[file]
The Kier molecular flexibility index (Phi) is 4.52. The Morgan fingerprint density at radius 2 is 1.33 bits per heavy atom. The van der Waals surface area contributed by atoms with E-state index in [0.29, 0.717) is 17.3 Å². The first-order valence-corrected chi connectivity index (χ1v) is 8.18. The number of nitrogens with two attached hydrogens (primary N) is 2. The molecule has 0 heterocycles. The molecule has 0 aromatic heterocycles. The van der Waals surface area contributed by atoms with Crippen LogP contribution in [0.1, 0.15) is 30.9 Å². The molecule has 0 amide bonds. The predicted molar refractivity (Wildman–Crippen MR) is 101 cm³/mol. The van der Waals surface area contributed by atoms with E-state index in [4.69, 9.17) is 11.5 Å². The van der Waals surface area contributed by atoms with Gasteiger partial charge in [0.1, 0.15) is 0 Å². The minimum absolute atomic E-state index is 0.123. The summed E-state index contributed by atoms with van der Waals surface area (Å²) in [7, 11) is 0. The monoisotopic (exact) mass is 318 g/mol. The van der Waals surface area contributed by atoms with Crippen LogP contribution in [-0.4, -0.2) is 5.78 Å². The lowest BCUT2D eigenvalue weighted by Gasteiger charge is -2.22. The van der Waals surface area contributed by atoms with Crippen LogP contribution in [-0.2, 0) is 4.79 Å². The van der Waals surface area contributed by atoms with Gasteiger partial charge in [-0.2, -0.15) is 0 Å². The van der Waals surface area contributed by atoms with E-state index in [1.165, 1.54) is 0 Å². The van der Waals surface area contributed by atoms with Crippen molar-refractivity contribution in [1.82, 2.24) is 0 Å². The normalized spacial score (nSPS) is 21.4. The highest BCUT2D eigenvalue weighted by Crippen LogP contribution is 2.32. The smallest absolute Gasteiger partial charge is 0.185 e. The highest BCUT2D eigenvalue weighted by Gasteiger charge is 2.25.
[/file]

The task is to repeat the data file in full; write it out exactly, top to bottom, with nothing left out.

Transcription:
The Kier molecular flexibility index (Phi) is 4.52. The Morgan fingerprint density at radius 2 is 1.33 bits per heavy atom. The van der Waals surface area contributed by atoms with E-state index in [0.29, 0.717) is 17.3 Å². The first-order valence-corrected chi connectivity index (χ1v) is 8.18. The number of nitrogens with two attached hydrogens (primary N) is 2. The molecule has 0 heterocycles. The molecule has 0 aromatic heterocycles. The van der Waals surface area contributed by atoms with Crippen LogP contribution in [0.1, 0.15) is 30.9 Å². The molecule has 0 amide bonds. The predicted molar refractivity (Wildman–Crippen MR) is 101 cm³/mol. The van der Waals surface area contributed by atoms with E-state index in [4.69, 9.17) is 11.5 Å². The van der Waals surface area contributed by atoms with Gasteiger partial charge in [0.1, 0.15) is 0 Å². The minimum absolute atomic E-state index is 0.123. The summed E-state index contributed by atoms with van der Waals surface area (Å²) in [7, 11) is 0. The monoisotopic (exact) mass is 318 g/mol. The van der Waals surface area contributed by atoms with Crippen LogP contribution in [-0.4, -0.2) is 5.78 Å². The lowest BCUT2D eigenvalue weighted by Gasteiger charge is -2.22. The van der Waals surface area contributed by atoms with Crippen LogP contribution in [-0.2, 0) is 4.79 Å². The van der Waals surface area contributed by atoms with Gasteiger partial charge in [-0.2, -0.15) is 0 Å². The van der Waals surface area contributed by atoms with E-state index in [1.165, 1.54) is 0 Å². The van der Waals surface area contributed by atoms with Crippen molar-refractivity contribution in [1.82, 2.24) is 0 Å². The normalized spacial score (nSPS) is 21.4. The highest BCUT2D eigenvalue weighted by Crippen LogP contribution is 2.32. The smallest absolute Gasteiger partial charge is 0.185 e. The highest BCUT2D eigenvalue weighted by Gasteiger charge is 2.25.